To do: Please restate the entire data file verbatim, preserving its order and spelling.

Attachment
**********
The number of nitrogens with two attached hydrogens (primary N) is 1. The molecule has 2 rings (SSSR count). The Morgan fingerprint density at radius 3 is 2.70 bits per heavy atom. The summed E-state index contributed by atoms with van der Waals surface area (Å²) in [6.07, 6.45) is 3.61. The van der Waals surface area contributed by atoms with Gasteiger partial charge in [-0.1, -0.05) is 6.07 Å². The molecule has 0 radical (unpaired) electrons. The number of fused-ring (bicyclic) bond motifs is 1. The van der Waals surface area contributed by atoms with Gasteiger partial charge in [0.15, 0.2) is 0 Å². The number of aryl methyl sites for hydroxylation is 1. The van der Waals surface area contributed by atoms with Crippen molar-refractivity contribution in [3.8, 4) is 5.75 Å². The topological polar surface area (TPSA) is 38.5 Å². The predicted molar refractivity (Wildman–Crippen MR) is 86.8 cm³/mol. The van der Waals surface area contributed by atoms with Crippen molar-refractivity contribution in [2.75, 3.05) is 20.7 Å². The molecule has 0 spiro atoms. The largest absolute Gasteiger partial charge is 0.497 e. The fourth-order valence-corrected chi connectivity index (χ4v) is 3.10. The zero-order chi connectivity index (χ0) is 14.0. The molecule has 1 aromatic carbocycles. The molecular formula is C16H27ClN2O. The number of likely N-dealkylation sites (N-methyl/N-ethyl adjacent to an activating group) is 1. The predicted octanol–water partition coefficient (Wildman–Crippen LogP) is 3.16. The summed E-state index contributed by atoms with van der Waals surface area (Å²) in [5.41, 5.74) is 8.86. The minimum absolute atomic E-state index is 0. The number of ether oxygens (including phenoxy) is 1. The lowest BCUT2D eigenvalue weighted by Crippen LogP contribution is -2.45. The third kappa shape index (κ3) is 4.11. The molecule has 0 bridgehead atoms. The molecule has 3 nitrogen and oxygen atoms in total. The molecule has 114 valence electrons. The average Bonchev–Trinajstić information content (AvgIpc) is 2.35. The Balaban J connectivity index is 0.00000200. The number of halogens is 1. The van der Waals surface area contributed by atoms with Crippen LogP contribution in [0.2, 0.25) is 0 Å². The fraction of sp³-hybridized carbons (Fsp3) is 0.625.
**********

The number of nitrogens with two attached hydrogens (primary N) is 1. The molecule has 2 rings (SSSR count). The Morgan fingerprint density at radius 3 is 2.70 bits per heavy atom. The summed E-state index contributed by atoms with van der Waals surface area (Å²) in [6.07, 6.45) is 3.61. The van der Waals surface area contributed by atoms with Gasteiger partial charge in [-0.1, -0.05) is 6.07 Å². The molecule has 0 radical (unpaired) electrons. The number of fused-ring (bicyclic) bond motifs is 1. The van der Waals surface area contributed by atoms with Gasteiger partial charge in [0.15, 0.2) is 0 Å². The number of aryl methyl sites for hydroxylation is 1. The van der Waals surface area contributed by atoms with Crippen molar-refractivity contribution in [3.8, 4) is 5.75 Å². The topological polar surface area (TPSA) is 38.5 Å². The predicted molar refractivity (Wildman–Crippen MR) is 86.8 cm³/mol. The van der Waals surface area contributed by atoms with Crippen molar-refractivity contribution in [2.75, 3.05) is 20.7 Å². The molecule has 0 spiro atoms. The largest absolute Gasteiger partial charge is 0.497 e. The fourth-order valence-corrected chi connectivity index (χ4v) is 3.10. The zero-order chi connectivity index (χ0) is 14.0. The molecule has 1 aromatic carbocycles. The molecular formula is C16H27ClN2O. The number of likely N-dealkylation sites (N-methyl/N-ethyl adjacent to an activating group) is 1. The predicted octanol–water partition coefficient (Wildman–Crippen LogP) is 3.16. The summed E-state index contributed by atoms with van der Waals surface area (Å²) in [5.41, 5.74) is 8.86. The minimum absolute atomic E-state index is 0. The number of ether oxygens (including phenoxy) is 1. The lowest BCUT2D eigenvalue weighted by Crippen LogP contribution is -2.45. The third kappa shape index (κ3) is 4.11. The molecule has 0 bridgehead atoms. The molecule has 3 nitrogen and oxygen atoms in total. The molecule has 114 valence electrons. The average Bonchev–Trinajstić information content (AvgIpc) is 2.35. The Balaban J connectivity index is 0.00000200. The number of halogens is 1. The van der Waals surface area contributed by atoms with Crippen LogP contribution in [0.2, 0.25) is 0 Å². The fraction of sp³-hybridized carbons (Fsp3) is 0.625.